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Understanding the Types of Variables

The first step, before any calculations or plotting of data, is to decide what type of data variable and variables you're working with. There are a number of typologies but one that has proven useful is provided in the following table. The basic distinction is between the type of variables: quantitative variables (for which you ask "how much?") and categorical variables (for which you ask "what type?").

Quantitative variables can be continuous or discrete. In theory, continuous variables such as weight can take any value within a given range. Discrete variables have a limit and can be counted or observed directly. Examples of discrete variables include number of employees in a department within the company, number of boxes of batteries sold, or the number of different models of a product.

Categorical variables are either nominal (unordered) or ordinal (ordered). You learned about this difference when you read about data types and variables in Chapter 2, "Understanding and Organizing Business Data." Some simple examples of nominal variables are male/female, alive/dead, regional area, and product style.

For nominal variables with more than two categories the order does not matter. For example, one cannot say that people in the Western regional sales group lie between those in the Southern regional sales group. There is no natural ranking among named regions. However, sometimes people can provide ordered responses such as grade of product quality; or they can agree, neither agree nor disagree, or disagree with some statement. In this case the order does matter and usually is important to account for.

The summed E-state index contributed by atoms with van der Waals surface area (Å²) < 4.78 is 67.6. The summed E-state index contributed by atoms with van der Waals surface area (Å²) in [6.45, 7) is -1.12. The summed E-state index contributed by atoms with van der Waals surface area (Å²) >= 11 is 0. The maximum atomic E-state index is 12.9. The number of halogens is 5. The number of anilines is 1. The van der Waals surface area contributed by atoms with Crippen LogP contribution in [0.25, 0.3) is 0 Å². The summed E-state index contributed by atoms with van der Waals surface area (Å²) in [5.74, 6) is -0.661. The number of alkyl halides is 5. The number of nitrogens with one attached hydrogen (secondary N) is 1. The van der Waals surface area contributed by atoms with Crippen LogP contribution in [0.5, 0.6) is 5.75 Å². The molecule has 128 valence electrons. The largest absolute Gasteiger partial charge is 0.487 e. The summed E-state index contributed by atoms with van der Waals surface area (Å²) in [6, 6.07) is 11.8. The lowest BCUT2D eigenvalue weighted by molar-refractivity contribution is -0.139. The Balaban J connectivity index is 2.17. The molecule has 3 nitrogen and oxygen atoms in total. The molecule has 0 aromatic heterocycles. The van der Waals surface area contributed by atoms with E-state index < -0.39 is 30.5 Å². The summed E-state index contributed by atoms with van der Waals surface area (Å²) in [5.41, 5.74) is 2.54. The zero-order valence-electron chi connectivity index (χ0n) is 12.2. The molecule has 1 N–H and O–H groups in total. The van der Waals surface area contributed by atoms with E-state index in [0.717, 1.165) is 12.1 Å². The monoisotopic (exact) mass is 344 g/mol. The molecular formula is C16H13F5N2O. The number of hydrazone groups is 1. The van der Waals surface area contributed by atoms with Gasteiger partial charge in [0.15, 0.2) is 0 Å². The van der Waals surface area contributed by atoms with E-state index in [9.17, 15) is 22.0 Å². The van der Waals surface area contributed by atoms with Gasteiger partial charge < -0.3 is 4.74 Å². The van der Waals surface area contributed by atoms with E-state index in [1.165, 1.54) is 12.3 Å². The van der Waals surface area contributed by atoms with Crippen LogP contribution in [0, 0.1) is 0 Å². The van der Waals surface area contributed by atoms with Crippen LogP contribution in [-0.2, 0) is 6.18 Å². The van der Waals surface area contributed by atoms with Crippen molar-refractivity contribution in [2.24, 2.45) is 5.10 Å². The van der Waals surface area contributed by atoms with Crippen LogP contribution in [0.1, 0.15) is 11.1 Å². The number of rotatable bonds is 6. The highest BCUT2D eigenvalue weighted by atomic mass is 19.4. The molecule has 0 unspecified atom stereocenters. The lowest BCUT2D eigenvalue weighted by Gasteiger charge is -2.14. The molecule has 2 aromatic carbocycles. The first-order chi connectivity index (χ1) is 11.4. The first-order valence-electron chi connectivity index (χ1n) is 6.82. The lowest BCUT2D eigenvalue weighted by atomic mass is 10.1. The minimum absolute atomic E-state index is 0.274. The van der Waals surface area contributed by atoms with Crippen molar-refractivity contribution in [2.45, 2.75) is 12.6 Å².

Typology of Variables and Data

Quantitative Variables

Continuous Data

Discrete Data

Height, weight, age

Number of batteries sold

Salary from $1 to infinity Number of product defects

 

Categorical Variables

Ordinal (Ordered categories) of Data

Nominal (Unordered categories) of Data

Product quality

Gender (male/female)

Better, same, worse

Styles of Jaguar Cars (XJS, S Type, XJ8)

Disagree, neutral, agree

Sales Region (Western, Eastern, Southern, Northern, Midwestern)

Variables shown at the left of the preceding table can be converted to those farther to the right by using cutoff points. For example, salary can be turned into a nominal variable by defining "high salary" as an annual salary of more than $200,000, "moderate salary" as less than or equal to $200,000 and more than $75,000, and "low salary" as less than or equal to $75,000. Height (continuous) can be converted into short, average, or tall (ordinal).

In general it is easier to summarize categorical variables; thus quantitative variables often are converted to categorical ones for descriptive purposes. However, categorizing a continuous variable reduces the amount of information available and statistical tests in general will be more sensitive; that is, they will have more power to predict outcomes or results for a continuous variable than the corresponding nominal one, although more assumptions might have to be made about the data.

Therefore, categorizing data often is useful for summarizing results, but not typically useful for statistical analysis. The choice of appropriate cutoff points can be difficult and different choices can lead to different conclusions about a set of data.

The definitions of types of data and variables in this section are not unique, nor are they mutually exclusive; they are provided to help you create or read a report that uses statistics, and to decide how to display and analyze the data. You should never debate too long about the typology of a particular variable in your analysis!

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